Etcher is a popular application to create USB sticks that can be booted under Linux. I will show you how to install it and how to use it to create a living Linux disk.
Gums: Open source tool for Linux ISO flashing on SD cards and USBdrives
Etcher is Balena’s open source project to use SD cards for Raspberry Pi. In fact, we used it in our tutorial on installing Raspbian OS on SD card.
Not limited to SD cards, you can also use Etcher to create a bootable USB stick, just like we used it to create a Manjaro-Live-USB under Linux.
Since its first release, Etcher has attracted attention with its clear user interface and ease of use.
In this article I will focus on the steps to help you install Etcher on Linux. And then I’ll show you how to use it. Before I do, I’d like to give you an overview of the possibilities it offers:
Properties of chewing gum
- Check the disc before flashing
- A nice user interface
- Automatically detects the USB hard drive/SD card to prevent the hard drive from being removed from your computer.
- Multi-platform support (Windows, MacOS and Linux).
- Fast blinking
- A simple process in three steps
On paper you get everything you need to flash an image of the operating system on an SD card and USB stick. It is also nice to know that they plan to add support for simultaneous recording on multiple devices based on their track record.
Setting up Emerald on Linux
First you need to take the AppImage file (suitable for any Linux distribution) that it offers on its official website.
Go to the homepage and download the version designed for your system (32-bit/64-bit):
In my case, I received a 64-bit AppImage file for Ubuntu. You can read our guide to using AppImage files on Linux, but I’ll give you a forum on what to do next.
You must give permission to run the file, and you can do this by right-clicking the AppImage -> Properties file.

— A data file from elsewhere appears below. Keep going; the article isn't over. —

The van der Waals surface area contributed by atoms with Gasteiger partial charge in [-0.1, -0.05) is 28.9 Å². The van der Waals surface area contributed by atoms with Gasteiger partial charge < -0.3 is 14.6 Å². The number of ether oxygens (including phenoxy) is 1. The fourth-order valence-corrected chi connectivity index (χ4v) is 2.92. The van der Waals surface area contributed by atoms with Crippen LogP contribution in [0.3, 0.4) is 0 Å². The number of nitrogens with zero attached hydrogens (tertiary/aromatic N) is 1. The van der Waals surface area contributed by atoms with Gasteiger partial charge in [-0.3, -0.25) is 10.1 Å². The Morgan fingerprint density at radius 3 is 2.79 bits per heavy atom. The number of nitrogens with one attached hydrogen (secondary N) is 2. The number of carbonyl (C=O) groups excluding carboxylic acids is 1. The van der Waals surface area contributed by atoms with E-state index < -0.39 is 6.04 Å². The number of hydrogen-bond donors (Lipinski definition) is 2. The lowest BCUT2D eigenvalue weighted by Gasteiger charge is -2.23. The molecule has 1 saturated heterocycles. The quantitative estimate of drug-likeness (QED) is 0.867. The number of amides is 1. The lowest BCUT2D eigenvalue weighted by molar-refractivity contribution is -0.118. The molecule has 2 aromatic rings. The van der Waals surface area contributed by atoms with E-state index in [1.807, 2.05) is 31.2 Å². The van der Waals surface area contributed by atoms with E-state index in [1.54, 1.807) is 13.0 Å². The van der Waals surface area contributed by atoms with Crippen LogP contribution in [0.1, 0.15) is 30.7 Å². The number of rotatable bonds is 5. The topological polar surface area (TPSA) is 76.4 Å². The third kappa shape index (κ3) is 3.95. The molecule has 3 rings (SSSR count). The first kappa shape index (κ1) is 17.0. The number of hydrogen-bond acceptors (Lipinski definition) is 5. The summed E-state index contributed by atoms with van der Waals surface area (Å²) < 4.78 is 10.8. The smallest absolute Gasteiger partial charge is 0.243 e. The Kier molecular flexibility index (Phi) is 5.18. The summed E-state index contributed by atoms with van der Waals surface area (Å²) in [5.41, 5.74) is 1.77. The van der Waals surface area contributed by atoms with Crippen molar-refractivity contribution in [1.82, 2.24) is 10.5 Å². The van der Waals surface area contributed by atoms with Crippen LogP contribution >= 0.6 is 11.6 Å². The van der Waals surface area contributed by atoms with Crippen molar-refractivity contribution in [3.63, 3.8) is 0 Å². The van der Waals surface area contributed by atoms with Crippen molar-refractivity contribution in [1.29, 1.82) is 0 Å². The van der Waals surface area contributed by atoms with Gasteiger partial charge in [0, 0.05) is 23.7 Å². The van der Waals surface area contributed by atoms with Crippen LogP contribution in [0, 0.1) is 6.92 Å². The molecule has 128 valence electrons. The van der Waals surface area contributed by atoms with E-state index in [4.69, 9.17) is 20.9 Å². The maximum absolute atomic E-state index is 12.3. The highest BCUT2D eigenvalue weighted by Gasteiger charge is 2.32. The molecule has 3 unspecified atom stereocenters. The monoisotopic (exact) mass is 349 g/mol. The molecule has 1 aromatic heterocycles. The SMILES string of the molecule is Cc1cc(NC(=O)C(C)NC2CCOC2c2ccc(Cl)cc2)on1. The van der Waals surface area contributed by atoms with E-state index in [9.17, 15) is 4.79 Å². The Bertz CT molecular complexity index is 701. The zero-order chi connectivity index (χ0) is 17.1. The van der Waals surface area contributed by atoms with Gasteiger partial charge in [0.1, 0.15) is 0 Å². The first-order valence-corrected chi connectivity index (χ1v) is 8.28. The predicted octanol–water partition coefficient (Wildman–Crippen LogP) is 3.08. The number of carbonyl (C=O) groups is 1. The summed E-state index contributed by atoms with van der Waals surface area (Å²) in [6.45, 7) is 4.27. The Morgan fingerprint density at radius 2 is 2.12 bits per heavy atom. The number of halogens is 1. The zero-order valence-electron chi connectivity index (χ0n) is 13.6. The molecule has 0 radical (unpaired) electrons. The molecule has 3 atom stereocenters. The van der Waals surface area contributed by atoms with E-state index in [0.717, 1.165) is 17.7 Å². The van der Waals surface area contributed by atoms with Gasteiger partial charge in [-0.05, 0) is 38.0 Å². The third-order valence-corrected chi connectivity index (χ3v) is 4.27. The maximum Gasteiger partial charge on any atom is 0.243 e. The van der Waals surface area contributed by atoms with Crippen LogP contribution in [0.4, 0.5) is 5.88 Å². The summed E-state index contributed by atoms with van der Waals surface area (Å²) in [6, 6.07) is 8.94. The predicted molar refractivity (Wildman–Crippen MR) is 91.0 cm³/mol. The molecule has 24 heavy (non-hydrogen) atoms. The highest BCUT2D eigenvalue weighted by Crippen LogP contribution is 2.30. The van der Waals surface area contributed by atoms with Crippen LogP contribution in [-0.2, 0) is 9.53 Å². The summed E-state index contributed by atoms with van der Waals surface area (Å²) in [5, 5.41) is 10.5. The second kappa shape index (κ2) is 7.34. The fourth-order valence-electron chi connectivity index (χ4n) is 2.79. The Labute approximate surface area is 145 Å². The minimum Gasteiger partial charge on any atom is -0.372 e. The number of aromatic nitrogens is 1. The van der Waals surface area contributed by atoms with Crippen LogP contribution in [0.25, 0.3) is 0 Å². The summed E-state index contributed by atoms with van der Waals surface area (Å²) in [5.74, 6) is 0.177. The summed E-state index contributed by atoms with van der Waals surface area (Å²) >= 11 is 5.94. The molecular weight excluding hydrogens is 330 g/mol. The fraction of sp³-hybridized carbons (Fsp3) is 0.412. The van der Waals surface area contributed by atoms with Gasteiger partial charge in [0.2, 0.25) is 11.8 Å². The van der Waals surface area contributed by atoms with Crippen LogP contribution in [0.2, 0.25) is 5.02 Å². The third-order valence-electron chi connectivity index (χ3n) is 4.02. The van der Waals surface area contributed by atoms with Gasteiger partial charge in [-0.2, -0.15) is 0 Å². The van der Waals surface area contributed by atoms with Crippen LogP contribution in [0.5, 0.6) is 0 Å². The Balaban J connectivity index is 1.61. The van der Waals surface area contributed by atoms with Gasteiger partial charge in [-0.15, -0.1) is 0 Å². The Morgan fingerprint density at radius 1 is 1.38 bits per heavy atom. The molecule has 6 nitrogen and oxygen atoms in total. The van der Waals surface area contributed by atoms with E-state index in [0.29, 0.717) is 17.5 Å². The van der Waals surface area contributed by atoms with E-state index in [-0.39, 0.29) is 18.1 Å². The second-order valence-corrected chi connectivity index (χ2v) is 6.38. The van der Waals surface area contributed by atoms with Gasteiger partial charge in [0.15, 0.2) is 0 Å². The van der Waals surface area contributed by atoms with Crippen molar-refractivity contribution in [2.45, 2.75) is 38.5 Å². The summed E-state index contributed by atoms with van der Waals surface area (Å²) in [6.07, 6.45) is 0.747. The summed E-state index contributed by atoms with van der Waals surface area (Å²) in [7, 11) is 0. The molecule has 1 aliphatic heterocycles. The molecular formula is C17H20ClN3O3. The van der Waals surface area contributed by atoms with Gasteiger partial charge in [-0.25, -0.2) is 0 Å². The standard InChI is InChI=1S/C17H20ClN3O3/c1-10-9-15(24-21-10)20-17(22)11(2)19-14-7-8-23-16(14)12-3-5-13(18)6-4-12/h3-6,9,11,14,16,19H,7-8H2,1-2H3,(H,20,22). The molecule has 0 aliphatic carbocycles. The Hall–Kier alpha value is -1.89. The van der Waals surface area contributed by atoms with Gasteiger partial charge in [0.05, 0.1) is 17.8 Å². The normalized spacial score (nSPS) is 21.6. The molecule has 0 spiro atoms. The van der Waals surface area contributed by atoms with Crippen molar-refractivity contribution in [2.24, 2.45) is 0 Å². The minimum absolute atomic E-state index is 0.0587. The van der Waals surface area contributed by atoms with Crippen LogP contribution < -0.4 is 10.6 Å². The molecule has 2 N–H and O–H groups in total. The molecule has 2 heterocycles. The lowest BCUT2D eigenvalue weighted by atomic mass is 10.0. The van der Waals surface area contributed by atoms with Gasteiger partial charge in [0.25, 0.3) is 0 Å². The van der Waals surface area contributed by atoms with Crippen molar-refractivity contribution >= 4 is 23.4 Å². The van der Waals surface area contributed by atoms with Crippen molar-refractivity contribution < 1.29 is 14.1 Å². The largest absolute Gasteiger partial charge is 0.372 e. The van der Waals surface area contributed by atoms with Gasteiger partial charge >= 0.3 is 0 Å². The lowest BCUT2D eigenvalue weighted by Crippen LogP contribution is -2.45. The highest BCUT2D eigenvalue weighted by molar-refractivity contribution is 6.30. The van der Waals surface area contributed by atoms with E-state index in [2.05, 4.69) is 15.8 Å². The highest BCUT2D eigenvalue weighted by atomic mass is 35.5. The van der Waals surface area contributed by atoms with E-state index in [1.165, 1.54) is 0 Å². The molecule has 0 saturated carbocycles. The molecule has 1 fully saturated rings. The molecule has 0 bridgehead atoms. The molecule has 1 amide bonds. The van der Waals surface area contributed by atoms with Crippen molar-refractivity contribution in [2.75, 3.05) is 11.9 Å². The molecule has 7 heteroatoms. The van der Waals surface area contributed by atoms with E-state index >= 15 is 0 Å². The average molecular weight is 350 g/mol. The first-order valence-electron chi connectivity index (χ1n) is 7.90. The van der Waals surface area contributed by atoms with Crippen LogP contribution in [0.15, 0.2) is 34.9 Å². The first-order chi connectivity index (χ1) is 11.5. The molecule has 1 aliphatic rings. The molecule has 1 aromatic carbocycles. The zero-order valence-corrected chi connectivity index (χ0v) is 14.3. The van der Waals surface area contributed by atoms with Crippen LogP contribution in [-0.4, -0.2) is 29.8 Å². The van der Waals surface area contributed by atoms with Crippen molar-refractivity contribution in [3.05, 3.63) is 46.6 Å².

Then click on the Access Rights tab to run the program, as shown in the figure below.
Now double-click on the AppImage file to launch balenaEtcher!
This should work on any Linux distribution. In any case, you can also go to the GitHub releases section to find the RPM, DEB, and source file if you want to build it from source or simply install it using .rpm or .deb files.
You can also refer to our Ubuntu deb file user manual for installing applications.
Using Etcher under Linux
Using Etcher is a three-step process. It should be understandable according to the instructions displayed on the screen after startup, but to provide you with a forum you must do so:
Step one: Select the appropriate ISO image file or the URL of the file you want to dump (as shown in the figure below).
Step two: Then you need to select the target device. It automatically detects and assigns removable storage devices, so you don’t have to select internal storage locations.
In this case I connected a USB stick and selected it (as shown in the screenshot below).
Step three: Now all you have to do is sew the painting and wait for it to be finished successfully.
That’s what progress looks like:
Well, it’s done!
The burner is a useful tool for flash imaging of the operating system of SD cards and USB drives. I mainly use it to create live USB sticks to test Linux distributions, and I am satisfied with it.
What would you rather use to create bootable floppy disks? Have you ever tried Etcher? Share your thoughts with me in the following remarks.
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